This first comprehensive review of airborne measurement principles covers all atmospheric components and surface parameters. It describes the common techniques to characterize aerosol particles and cloud/precipitation elements, while also explaining radiation quantities and pertinent hyperspectral and active remote sensing measurement techniques along the way. As a result, the major principles of operation are introduced and exemplified using specific instruments, treating both classic and emerging measurement techniques.
The two editors head an international community of eminent scientists, all of them accepted and experienced specialists in their field, who help readers to understand specific problems related to airborne research, such as immanent uncertainties and limitations. They also provide guidance on the suitability of instruments to measure certain parameters and to select the correct type of device.
While primarily intended for climate, geophysical and atmospheric researchers, its relevance to solar system objects makes this work equally appealing to astronomers studying atmospheres of solar system bodies with telescopes and space probes.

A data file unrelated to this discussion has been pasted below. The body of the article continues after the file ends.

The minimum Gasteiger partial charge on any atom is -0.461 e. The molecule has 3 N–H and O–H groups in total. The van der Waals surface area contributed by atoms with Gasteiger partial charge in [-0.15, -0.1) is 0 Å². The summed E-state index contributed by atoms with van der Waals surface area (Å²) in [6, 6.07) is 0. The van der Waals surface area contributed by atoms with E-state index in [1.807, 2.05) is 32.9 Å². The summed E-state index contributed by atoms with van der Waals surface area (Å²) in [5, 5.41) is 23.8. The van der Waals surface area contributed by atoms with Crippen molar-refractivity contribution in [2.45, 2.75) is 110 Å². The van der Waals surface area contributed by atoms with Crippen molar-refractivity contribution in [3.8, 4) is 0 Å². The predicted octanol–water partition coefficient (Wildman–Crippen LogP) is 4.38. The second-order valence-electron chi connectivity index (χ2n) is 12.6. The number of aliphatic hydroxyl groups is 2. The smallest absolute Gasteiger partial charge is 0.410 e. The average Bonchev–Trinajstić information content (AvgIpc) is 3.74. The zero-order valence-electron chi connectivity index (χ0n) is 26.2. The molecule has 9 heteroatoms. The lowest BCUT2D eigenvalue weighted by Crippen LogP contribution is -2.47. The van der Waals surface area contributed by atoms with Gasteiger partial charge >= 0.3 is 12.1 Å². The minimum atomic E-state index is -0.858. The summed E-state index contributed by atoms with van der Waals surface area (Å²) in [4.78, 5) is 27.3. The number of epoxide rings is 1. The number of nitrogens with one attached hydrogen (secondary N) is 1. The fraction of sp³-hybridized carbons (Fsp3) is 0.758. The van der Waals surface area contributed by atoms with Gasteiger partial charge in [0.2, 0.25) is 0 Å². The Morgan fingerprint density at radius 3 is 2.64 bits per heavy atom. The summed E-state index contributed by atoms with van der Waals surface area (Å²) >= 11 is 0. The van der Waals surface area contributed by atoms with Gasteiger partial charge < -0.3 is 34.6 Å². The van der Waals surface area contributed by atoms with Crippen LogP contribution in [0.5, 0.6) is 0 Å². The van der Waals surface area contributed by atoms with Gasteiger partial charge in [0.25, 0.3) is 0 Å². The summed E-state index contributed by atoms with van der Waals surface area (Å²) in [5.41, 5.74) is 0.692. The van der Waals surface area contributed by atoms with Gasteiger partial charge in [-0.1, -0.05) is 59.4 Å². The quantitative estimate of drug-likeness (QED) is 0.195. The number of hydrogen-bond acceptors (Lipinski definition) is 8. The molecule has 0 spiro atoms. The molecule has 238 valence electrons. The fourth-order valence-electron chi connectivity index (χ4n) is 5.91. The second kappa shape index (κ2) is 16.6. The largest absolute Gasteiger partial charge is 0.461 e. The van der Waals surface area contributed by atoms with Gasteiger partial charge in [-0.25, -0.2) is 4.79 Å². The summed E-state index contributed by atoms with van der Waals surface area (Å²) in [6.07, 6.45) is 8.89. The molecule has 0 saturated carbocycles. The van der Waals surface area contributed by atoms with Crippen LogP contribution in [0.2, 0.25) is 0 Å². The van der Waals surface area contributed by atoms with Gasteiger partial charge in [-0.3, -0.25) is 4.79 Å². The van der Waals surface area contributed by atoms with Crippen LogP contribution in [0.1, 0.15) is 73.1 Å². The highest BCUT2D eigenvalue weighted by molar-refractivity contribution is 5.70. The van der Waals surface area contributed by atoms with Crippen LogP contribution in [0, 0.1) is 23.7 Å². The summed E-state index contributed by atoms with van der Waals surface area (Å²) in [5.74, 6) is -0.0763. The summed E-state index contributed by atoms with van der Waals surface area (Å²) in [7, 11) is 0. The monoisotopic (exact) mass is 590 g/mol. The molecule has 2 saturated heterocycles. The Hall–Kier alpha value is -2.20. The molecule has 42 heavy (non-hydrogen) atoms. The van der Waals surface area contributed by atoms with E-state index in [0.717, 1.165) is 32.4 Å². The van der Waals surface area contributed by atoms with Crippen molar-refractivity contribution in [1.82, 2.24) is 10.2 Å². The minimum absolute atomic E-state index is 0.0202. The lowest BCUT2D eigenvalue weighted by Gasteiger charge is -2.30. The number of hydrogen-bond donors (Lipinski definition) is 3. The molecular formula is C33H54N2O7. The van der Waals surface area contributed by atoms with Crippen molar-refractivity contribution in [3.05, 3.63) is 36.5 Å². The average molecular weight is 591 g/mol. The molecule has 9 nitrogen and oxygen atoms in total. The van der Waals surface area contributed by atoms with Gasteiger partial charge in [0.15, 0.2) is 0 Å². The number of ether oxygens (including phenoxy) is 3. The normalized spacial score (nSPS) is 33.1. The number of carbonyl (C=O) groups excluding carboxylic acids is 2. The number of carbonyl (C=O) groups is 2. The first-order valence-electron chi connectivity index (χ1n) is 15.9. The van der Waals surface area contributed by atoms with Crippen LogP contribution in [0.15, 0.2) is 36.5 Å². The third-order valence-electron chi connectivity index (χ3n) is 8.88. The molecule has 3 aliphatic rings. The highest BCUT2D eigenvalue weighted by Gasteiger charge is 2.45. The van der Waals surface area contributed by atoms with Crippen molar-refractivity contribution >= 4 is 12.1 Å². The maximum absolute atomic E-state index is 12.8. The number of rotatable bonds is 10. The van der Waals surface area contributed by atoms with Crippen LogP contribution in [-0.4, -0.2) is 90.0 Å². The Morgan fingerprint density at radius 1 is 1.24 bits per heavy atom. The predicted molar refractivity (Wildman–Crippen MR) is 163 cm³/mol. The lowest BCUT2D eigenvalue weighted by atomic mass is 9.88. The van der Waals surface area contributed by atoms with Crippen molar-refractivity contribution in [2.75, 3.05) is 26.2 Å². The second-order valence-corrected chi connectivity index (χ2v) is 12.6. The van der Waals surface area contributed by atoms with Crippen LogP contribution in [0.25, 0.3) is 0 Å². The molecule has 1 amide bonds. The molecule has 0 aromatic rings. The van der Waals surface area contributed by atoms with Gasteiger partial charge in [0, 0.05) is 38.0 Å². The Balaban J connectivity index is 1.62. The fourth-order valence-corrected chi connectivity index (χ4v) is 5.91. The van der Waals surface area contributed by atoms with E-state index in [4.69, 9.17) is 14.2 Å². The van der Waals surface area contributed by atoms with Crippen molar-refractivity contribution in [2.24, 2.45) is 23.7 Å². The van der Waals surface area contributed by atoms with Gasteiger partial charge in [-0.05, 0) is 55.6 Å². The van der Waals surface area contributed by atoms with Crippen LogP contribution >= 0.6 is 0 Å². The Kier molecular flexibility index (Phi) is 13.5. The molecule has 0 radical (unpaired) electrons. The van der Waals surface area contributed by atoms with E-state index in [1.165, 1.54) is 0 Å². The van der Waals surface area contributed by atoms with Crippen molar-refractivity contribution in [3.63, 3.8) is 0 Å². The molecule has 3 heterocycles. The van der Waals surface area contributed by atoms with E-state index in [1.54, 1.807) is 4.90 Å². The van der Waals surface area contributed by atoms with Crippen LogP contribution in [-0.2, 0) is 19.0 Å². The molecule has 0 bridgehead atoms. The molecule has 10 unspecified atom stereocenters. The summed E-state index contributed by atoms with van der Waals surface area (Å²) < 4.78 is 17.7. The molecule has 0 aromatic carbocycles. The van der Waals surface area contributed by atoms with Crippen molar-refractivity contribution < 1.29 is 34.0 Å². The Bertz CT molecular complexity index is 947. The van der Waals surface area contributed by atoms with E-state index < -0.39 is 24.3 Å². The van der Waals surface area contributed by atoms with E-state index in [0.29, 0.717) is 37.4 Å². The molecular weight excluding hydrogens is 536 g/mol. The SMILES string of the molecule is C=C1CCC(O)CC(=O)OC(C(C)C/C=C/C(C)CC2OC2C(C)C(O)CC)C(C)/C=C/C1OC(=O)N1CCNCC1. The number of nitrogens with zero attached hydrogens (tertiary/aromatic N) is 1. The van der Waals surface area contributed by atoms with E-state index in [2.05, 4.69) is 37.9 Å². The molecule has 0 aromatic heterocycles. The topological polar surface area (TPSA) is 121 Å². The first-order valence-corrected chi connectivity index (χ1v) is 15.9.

2. Basic Thermodynamic and Dynamic Parameters
3. Gas Phase Measurements
4. Particle Sampling Issues
5. Aerosol Measurement Systems
6. In Situ Characterization of Clouds and Precipitation Particles
7. Radiation Measurements
8. Hyperspectral Remote Sensing
9. Active Remote Sensing
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Manfred Wendisch is Professor at the Institute for Atmospheric Physics at the University of Mainz, Germany. He carried out research projects at the Institute for Tropospheric Research (IfT) in Leipzig and at the NASA Ames Center; NASA awared him a Group Achievement Award.
Jean-Louis Brenguier is Director of the Experimental and Instrumental meteorology Group of the French Meteorological Service, and Coordinator of the European facilities for Airborne Research (EUFAR). His research activities comprise aerosol detection. Both authors are highly regarded with the community.